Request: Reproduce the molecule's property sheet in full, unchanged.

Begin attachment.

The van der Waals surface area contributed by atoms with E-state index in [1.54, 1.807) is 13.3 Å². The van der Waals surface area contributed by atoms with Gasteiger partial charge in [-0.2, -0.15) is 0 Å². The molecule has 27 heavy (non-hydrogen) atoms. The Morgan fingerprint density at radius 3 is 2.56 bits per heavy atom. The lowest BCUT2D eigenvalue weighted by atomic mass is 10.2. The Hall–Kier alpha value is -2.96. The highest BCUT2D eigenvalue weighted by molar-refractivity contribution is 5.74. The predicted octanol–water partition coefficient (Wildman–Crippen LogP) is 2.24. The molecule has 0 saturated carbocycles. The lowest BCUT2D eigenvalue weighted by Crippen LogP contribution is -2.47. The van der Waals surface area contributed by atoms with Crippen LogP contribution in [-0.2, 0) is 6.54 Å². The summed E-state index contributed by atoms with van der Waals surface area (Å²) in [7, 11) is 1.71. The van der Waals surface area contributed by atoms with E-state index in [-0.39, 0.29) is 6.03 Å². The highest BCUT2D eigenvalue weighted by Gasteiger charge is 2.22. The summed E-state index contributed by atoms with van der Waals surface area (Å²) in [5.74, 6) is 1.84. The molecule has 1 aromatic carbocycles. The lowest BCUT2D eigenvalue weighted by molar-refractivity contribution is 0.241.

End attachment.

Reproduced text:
The van der Waals surface area contributed by atoms with E-state index in [1.54, 1.807) is 13.3 Å². The van der Waals surface area contributed by atoms with Gasteiger partial charge in [-0.2, -0.15) is 0 Å². The molecule has 27 heavy (non-hydrogen) atoms. The Morgan fingerprint density at radius 3 is 2.56 bits per heavy atom. The lowest BCUT2D eigenvalue weighted by atomic mass is 10.2. The Hall–Kier alpha value is -2.96. The highest BCUT2D eigenvalue weighted by molar-refractivity contribution is 5.74. The predicted octanol–water partition coefficient (Wildman–Crippen LogP) is 2.24. The molecule has 0 saturated carbocycles. The lowest BCUT2D eigenvalue weighted by Crippen LogP contribution is -2.47. The van der Waals surface area contributed by atoms with Crippen LogP contribution in [-0.2, 0) is 6.54 Å². The summed E-state index contributed by atoms with van der Waals surface area (Å²) in [7, 11) is 1.71. The van der Waals surface area contributed by atoms with E-state index in [-0.39, 0.29) is 6.03 Å². The highest BCUT2D eigenvalue weighted by Gasteiger charge is 2.22. The summed E-state index contributed by atoms with van der Waals surface area (Å²) in [5.74, 6) is 1.84. The molecule has 1 aromatic carbocycles. The lowest BCUT2D eigenvalue weighted by molar-refractivity contribution is 0.241.